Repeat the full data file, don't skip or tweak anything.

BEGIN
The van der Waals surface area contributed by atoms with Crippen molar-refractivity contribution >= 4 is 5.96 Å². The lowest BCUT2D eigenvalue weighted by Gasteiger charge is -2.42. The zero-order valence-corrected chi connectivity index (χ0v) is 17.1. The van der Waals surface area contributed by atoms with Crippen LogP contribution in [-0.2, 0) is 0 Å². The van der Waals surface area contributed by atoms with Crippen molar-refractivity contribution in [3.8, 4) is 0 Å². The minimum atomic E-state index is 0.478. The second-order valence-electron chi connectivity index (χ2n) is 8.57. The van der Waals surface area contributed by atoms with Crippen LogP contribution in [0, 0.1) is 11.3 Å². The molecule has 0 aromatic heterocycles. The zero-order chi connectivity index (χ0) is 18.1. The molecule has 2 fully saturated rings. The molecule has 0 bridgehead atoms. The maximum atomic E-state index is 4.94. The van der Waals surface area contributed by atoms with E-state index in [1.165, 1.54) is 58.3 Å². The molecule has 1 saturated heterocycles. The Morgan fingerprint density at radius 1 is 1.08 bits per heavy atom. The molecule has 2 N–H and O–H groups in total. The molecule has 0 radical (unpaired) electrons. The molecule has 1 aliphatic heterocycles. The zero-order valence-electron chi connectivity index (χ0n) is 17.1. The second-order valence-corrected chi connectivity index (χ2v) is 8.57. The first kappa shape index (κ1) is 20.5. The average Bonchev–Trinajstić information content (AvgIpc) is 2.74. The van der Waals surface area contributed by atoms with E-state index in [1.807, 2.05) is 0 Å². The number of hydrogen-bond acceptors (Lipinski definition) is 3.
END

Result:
The van der Waals surface area contributed by atoms with Crippen molar-refractivity contribution >= 4 is 5.96 Å². The lowest BCUT2D eigenvalue weighted by Gasteiger charge is -2.42. The zero-order valence-corrected chi connectivity index (χ0v) is 17.1. The van der Waals surface area contributed by atoms with Crippen LogP contribution in [-0.2, 0) is 0 Å². The van der Waals surface area contributed by atoms with Crippen molar-refractivity contribution in [3.8, 4) is 0 Å². The minimum atomic E-state index is 0.478. The second-order valence-electron chi connectivity index (χ2n) is 8.57. The van der Waals surface area contributed by atoms with Crippen LogP contribution in [0, 0.1) is 11.3 Å². The molecule has 0 aromatic heterocycles. The zero-order chi connectivity index (χ0) is 18.1. The molecule has 2 fully saturated rings. The molecule has 0 bridgehead atoms. The maximum atomic E-state index is 4.94. The van der Waals surface area contributed by atoms with E-state index in [1.165, 1.54) is 58.3 Å². The molecule has 1 saturated heterocycles. The Morgan fingerprint density at radius 1 is 1.08 bits per heavy atom. The molecule has 2 N–H and O–H groups in total. The molecule has 0 radical (unpaired) electrons. The molecule has 1 aliphatic heterocycles. The zero-order valence-electron chi connectivity index (χ0n) is 17.1. The second-order valence-corrected chi connectivity index (χ2v) is 8.57. The first kappa shape index (κ1) is 20.5. The average Bonchev–Trinajstić information content (AvgIpc) is 2.74. The van der Waals surface area contributed by atoms with E-state index in [1.807, 2.05) is 0 Å². The number of hydrogen-bond acceptors (Lipinski definition) is 3.